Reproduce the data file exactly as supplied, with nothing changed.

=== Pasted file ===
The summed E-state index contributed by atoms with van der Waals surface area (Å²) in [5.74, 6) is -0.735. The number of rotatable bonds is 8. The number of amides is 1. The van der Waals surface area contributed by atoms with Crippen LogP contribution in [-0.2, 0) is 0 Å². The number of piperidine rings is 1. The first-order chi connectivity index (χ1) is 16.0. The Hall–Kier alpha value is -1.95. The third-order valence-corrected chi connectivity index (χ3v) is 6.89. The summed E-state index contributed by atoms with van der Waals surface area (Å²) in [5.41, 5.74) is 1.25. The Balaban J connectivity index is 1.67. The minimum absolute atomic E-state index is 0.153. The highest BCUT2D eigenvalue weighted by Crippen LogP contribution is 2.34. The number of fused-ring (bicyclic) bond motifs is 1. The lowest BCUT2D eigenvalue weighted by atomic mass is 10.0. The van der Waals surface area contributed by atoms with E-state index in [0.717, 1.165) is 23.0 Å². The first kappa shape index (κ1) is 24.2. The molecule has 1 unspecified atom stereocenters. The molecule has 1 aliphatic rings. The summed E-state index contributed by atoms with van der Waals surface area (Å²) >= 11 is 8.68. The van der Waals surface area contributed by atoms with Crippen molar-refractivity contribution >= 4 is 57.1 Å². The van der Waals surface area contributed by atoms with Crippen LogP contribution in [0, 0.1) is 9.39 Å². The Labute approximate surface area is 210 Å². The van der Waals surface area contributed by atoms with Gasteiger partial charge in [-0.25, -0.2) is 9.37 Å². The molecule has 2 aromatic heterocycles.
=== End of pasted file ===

The summed E-state index contributed by atoms with van der Waals surface area (Å²) in [5.74, 6) is -0.735. The number of rotatable bonds is 8. The number of amides is 1. The van der Waals surface area contributed by atoms with Crippen LogP contribution in [-0.2, 0) is 0 Å². The number of piperidine rings is 1. The first-order chi connectivity index (χ1) is 16.0. The Hall–Kier alpha value is -1.95. The third-order valence-corrected chi connectivity index (χ3v) is 6.89. The summed E-state index contributed by atoms with van der Waals surface area (Å²) in [5.41, 5.74) is 1.25. The Balaban J connectivity index is 1.67. The minimum absolute atomic E-state index is 0.153. The highest BCUT2D eigenvalue weighted by Crippen LogP contribution is 2.34. The number of fused-ring (bicyclic) bond motifs is 1. The lowest BCUT2D eigenvalue weighted by atomic mass is 10.0. The van der Waals surface area contributed by atoms with E-state index in [0.717, 1.165) is 23.0 Å². The first kappa shape index (κ1) is 24.2. The molecule has 1 unspecified atom stereocenters. The molecule has 1 aliphatic rings. The summed E-state index contributed by atoms with van der Waals surface area (Å²) >= 11 is 8.68. The van der Waals surface area contributed by atoms with Crippen molar-refractivity contribution >= 4 is 57.1 Å². The van der Waals surface area contributed by atoms with Crippen LogP contribution in [0, 0.1) is 9.39 Å². The Labute approximate surface area is 210 Å². The van der Waals surface area contributed by atoms with Gasteiger partial charge in [-0.25, -0.2) is 9.37 Å². The molecule has 2 aromatic heterocycles.